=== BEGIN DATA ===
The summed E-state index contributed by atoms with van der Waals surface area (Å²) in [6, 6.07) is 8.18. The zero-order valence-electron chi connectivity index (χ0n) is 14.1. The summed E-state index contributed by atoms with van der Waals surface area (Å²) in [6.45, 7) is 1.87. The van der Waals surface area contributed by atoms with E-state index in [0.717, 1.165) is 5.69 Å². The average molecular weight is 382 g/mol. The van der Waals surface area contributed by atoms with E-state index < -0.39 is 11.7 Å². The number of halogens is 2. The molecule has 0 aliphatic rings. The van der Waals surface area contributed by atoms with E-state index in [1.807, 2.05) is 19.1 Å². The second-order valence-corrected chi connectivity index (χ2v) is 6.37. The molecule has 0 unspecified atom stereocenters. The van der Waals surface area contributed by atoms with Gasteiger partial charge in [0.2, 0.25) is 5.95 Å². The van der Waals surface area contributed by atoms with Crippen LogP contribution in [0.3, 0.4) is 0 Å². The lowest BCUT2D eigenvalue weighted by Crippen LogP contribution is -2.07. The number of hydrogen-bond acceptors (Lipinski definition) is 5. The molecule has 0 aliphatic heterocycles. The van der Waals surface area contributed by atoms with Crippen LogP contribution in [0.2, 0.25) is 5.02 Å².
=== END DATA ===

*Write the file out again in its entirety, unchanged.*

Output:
The summed E-state index contributed by atoms with van der Waals surface area (Å²) in [6, 6.07) is 8.18. The zero-order valence-electron chi connectivity index (χ0n) is 14.1. The summed E-state index contributed by atoms with van der Waals surface area (Å²) in [6.45, 7) is 1.87. The van der Waals surface area contributed by atoms with E-state index in [0.717, 1.165) is 5.69 Å². The average molecular weight is 382 g/mol. The van der Waals surface area contributed by atoms with E-state index < -0.39 is 11.7 Å². The number of halogens is 2. The molecule has 0 aliphatic rings. The van der Waals surface area contributed by atoms with E-state index in [1.807, 2.05) is 19.1 Å². The second-order valence-corrected chi connectivity index (χ2v) is 6.37. The molecule has 0 unspecified atom stereocenters. The van der Waals surface area contributed by atoms with Gasteiger partial charge in [0.2, 0.25) is 5.95 Å². The van der Waals surface area contributed by atoms with Crippen LogP contribution in [0.3, 0.4) is 0 Å². The lowest BCUT2D eigenvalue weighted by Crippen LogP contribution is -2.07. The number of hydrogen-bond acceptors (Lipinski definition) is 5. The molecule has 0 aliphatic heterocycles. The van der Waals surface area contributed by atoms with Crippen LogP contribution in [0.2, 0.25) is 5.02 Å².